As stated in Section 3.1, contrary to our expectations, no correlation between the orbital period and density is found. This may be due to the mixing of different planetary systems. Hence, the most valuable sample should be those planetary systems with multiple planets. Now we concentrate on multiplanet systems. In our study, we have selected multi-planet systems with planets of 5 or more. We then analyze whether there is any correlation among the parameters such as the mass, density, orbital radius and orbital period. We try to extract useful information concerning the formation and evolution of planetary systems.
In fact, our solar system is a typical multi-planet system. Interestingly, planetary systems with up to 7 - 8 exoplanets have also been found. For example, the red dwarf Trappist-1 has 7 planets and the G-type main-sequence star Kepler-90 has 8 planets . Some theories have been successful in explaining the observational features of our Solar system, but a direct comparison with other multi-planet systems will still be helpful. In fact, the features of exoplanets around other stars are often quite different from those of our own Solar system. More detailed studies on the dynamics of multiplanet systems are necessary . Therefore, in our study, we will compare these multi-object planetary systems with our Solar system directly.
Mass-orbit relationship of multi-planet systems
Figure 3(a) plots the mass versus orbital period for 11 multi-planet stellar systems, directly comparing with our solar system. Similarly, Figure 3(b) illustrates the mass versus orbital radius. The orbital period of the planets in the 11 star systems is between 1 and 104 days. Especially, about 50% of the planets have a relatively short period of 1-100 days. As a comparison, the orbital period of the eight major planets in the Solar system is between 102 and 105 days. Also, note that the shape of Figure 3(b) is quite similar to that of Figure 3(a).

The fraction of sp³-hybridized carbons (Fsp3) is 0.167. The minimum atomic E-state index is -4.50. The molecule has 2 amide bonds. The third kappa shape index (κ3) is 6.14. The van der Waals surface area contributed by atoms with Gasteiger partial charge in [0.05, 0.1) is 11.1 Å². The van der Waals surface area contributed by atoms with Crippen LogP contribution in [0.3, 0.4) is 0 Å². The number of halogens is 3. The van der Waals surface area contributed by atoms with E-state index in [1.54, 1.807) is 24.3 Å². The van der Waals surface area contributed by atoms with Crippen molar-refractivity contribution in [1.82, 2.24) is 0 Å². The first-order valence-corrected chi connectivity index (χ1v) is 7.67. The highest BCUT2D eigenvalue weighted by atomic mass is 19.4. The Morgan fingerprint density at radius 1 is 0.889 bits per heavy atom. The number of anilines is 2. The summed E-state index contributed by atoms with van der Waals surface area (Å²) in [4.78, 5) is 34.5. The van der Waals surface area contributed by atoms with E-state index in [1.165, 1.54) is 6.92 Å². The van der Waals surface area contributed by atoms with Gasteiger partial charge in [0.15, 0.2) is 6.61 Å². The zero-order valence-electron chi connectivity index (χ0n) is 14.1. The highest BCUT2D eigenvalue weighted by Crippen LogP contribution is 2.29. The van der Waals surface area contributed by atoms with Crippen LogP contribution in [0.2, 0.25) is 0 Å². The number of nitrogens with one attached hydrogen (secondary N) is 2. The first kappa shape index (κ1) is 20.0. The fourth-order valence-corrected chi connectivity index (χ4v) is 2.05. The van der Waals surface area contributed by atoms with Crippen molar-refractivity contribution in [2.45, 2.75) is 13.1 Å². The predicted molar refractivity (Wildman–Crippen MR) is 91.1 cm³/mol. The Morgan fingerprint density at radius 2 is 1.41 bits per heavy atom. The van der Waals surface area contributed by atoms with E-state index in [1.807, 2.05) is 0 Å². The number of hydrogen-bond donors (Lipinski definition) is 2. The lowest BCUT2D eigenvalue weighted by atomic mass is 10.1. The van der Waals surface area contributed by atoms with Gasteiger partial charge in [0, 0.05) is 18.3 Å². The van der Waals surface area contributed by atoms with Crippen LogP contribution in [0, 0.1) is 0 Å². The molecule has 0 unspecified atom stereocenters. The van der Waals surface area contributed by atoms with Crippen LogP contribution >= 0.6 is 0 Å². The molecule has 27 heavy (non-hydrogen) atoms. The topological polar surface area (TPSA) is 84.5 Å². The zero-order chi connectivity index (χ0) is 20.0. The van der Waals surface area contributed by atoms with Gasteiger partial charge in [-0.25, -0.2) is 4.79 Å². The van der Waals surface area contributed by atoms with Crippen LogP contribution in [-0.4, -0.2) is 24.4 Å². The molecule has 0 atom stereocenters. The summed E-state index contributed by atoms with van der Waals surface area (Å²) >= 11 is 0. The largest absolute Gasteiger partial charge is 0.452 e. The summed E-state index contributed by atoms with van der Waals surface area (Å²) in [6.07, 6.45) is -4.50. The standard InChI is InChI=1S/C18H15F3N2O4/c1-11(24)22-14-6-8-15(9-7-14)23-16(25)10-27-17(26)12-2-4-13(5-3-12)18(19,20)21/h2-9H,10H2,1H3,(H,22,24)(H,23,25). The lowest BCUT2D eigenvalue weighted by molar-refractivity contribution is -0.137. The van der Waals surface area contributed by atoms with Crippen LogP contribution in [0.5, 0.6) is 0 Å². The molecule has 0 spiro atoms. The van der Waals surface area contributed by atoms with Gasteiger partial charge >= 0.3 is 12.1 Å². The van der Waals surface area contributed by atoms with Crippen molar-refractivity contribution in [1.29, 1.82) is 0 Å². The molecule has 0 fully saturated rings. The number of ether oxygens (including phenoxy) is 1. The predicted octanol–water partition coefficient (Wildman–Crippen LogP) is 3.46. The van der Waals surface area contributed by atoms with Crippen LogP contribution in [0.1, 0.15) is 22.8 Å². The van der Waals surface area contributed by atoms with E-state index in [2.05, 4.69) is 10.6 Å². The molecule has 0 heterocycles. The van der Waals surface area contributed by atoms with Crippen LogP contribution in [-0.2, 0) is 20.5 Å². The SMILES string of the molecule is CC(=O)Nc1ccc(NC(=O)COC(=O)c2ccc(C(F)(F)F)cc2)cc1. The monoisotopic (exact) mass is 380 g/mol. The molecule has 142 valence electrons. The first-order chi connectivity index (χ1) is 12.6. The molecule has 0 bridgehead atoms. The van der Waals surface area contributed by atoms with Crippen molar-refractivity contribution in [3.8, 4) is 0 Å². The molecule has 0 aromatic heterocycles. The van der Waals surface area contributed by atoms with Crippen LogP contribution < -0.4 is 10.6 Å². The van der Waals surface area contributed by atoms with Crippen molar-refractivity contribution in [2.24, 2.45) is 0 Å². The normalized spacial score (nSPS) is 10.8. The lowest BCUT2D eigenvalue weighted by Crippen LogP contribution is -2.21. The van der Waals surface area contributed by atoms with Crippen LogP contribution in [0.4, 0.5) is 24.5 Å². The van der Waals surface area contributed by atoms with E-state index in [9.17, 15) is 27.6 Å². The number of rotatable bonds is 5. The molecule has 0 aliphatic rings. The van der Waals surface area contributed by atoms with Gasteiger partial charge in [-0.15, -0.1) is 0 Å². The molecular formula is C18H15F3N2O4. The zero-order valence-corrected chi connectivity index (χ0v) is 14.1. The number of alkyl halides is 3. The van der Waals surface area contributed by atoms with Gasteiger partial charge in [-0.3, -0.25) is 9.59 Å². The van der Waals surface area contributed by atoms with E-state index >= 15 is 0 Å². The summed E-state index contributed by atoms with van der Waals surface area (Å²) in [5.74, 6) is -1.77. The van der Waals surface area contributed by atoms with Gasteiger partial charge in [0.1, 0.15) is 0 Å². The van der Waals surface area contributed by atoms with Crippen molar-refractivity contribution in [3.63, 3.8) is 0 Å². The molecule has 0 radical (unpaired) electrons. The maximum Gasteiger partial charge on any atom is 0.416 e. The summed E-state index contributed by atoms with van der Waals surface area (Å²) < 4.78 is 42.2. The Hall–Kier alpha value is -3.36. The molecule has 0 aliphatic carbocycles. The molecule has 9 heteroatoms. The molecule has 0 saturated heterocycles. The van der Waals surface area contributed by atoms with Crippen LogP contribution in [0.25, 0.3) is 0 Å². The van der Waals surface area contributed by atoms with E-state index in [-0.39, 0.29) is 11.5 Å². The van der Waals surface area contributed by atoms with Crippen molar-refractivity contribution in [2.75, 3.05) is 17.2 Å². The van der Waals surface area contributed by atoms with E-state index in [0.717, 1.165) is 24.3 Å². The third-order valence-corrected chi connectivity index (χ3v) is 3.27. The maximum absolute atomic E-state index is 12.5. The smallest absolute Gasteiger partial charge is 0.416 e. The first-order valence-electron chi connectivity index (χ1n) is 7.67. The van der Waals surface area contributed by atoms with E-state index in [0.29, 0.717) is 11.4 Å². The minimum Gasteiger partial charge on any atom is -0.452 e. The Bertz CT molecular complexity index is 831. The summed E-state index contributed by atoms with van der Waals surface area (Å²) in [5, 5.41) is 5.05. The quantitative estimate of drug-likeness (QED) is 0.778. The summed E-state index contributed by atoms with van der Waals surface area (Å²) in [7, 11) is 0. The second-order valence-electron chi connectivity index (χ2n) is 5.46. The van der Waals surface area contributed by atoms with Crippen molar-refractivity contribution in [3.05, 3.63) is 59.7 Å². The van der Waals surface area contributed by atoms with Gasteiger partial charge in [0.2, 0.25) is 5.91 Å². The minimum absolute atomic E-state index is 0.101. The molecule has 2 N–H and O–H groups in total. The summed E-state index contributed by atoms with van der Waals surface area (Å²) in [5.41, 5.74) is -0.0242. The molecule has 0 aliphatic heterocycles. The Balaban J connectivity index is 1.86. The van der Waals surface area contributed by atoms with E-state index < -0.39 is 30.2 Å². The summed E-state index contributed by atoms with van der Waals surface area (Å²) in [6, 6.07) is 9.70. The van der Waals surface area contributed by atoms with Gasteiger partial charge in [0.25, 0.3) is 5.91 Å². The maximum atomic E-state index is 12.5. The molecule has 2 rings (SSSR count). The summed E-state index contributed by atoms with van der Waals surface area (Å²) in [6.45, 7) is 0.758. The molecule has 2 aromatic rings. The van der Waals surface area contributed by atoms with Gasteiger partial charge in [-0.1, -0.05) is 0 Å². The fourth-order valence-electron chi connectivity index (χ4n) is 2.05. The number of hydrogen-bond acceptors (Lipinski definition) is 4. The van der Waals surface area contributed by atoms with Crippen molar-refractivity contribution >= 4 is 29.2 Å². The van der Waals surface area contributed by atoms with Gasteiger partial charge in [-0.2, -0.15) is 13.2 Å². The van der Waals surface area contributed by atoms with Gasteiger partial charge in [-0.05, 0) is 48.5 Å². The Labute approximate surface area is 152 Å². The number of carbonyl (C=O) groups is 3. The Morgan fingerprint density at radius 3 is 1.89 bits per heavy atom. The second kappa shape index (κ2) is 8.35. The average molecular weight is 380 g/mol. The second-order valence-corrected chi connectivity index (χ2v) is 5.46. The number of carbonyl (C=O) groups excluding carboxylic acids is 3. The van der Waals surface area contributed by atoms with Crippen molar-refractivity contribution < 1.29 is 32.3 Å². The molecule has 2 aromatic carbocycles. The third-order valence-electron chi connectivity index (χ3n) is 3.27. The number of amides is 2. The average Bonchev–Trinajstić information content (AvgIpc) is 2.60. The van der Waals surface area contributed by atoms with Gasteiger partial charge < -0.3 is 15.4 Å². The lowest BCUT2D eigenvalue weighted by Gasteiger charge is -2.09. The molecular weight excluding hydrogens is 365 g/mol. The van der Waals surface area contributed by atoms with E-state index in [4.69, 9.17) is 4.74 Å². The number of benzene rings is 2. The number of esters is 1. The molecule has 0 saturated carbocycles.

From Figure 3(a), the top broken line corresponds to 55 CNC planetary system, which includes 5 planets. Its planetary structure characteristics is very similar to the Solar system. Interestingly, its broken line also has a similar shape as compared with our Solar system. The exoplanet of 55CNC d has the largest orbital period (close to 5x103 days), which is comparable to that of our Jupiter. The other four planets, 55CNC b, 55CNC c, 55CNC e and 55CNC f, are all very close to the host star. Their orbital periods are less than 500 days so that they should be inner planets.
The broken line at the lower left corner corresponds to the red dwarf Trappsit-1 stellar system, which includes 7 planets. The masses of these 7 planets are very similar, ranging from 0.001 to 0.01Mjup. The mean mass of them is close to that of the Earth, so they can be regarded as 7 Earth-like planets. This is the planetary system with the most Earth-like planets found so far. So, TRAPPSIT-1 is also called a “mini solar system.” However, comparing with Earthʼs orbital period of 365 days, the seven planets of TRAPPSIT-1 all have a much smaller orbital period of 1-20 days. Thus they are much closer to their host star.
The dotted line of Figure (3a) and (3b) is the best linear fit to the observational data points. The best-fit slope in Figure (3a) is 0.49, the correlation coefficient is 0.95; while the slope in Figure (3b) is 0.36, the correlation coefficient is 0.85. It shows that for these 11 planetary systems, generally there is a positive correlation in the plot: the longer the orbital period is, the greater the mass will be. However, this positive correlation could also be due to the selection effect of observations, i.e., at a larger separation, massive planets could be more easily detected. Our Solar system is at the lower right region. It means that the planet mass in the Solar system is overall small. It is quite possible that there might also exist many less massive planets in other exoplanet systems, but they simply have not been observed due to current technical limitations.
Density versus orbital parameters for multi-planet systems
In this section, we investigate the relationship between density and orbital characteristics for multi-planet systems. In our sample, there are only 7 multi-planet (with no less than 5 planets) systems with planet densities available. In Figure 4, we plot the density versus orbital parameters for these 7 planetary systems, comparing them with the Solar system. Figure 4(a) shows the density versus the orbital period. Figure 4(b) shows the density versus the orbital semi-major axis. Again, we see that the distribution of the data points is quite similar in these two panels.